He won five world championship titles with Michael Schumacher at Ferrari, now he’s the new Formula 1 boss after stints at Audi and Lamborghini: Stefano Domenicali in an exclusive interview.
Stefano Domenicali, you come from Imola and were Ferrari team boss. Now you’re Formula 1 boss. Did you ever think you’d become the new Bernie Ecclestone?
Stefano Domenicali (55): Absolutely not. I still remember parking the trucks in the paddock at Imola when I was at high school. I was a passionate Formula One fan and as such the stars and especially Bernie Ecclestone were out of my reach. Then, over the years, I became part of that world at Ferrari, and now I’m CEO. I consider that a great privilege. But I don’t want to put myself on a par with Bernie at all. He turned Formula 1 into a global sporting event. It was his baby that he made big. I’m now taking over from Chase Carey, who initiated the future. We have a basic contract with the teams (until 2025; ed.). We have a budget cap. These two elements give us stability for the future. And what must not be forgotten is that there is a lot of interest in Formula 1 from the financial market. Many investors are knocking on our door. That’s a good sign.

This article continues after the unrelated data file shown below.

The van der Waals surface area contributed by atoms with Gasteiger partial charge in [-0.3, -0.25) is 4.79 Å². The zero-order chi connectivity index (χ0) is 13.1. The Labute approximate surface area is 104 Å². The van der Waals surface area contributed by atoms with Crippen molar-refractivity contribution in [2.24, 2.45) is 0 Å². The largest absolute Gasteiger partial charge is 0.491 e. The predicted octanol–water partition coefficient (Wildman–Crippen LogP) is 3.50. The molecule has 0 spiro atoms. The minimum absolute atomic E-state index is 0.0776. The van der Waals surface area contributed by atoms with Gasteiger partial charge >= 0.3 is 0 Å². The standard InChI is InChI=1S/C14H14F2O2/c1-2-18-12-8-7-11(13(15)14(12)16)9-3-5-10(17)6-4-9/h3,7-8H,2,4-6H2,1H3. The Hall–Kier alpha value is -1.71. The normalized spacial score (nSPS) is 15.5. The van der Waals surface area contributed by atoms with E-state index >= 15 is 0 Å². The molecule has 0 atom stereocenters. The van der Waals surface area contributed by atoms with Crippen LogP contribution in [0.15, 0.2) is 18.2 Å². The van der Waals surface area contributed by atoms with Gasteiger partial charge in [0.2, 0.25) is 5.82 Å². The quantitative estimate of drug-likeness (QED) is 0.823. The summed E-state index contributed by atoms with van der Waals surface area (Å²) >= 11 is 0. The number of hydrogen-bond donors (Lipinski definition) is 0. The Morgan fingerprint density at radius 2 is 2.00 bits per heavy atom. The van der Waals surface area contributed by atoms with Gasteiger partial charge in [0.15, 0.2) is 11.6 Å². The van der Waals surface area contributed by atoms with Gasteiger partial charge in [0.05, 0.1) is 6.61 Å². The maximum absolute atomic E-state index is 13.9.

But in times of pandemic and media change, your new job is also a challenge.
That’s true. But not jumping on this train was not an option for me. Although I had a great job as Lamborghini president. But I love this sport and will do everything I can to make it fit for the future. The pandemic, it’s true, is a challenge for everyone and we have to stay flexible. But Formula 1, together with the FIA, managed to stage a world championship last year under conditions that were actually impossible. So we have laid the foundation for this year, which will be the longest season ever, with 23 races. It won’t be easy, but all the organizers have signaled to us that they want to stage the Grand Prix. Even and especially in times of crisis, people long for distraction through sport.
How can your previous roles at Ferrari, Audi and Lamborghini help you today?
I know how a team, a manufacturer and even a racetrack work – after all, I used to be track director at Mugello. My vision for Formula 1: First and foremost, it’s a sport that should entertain the fans, provide a sustainable platform for the teams, and give the drivers the opportunity to show off their heroic skills. At the same time, we also want to offer manufacturers the opportunity to develop their technology for the road as if in a laboratory and to present it to the world. After all, we mustn’t forget: Our hybrid engines are the most efficient in the world. With just 100 kilos of gasoline, we can cover 305 kilometers in the shortest time. That’s unique, and in the future we want to take this technology to the next level with sustainable fuel – to keep the manufacturers present and attract new ones. In the same way, we need to speak the language of the younger generation of fans and convince them of Formula 1.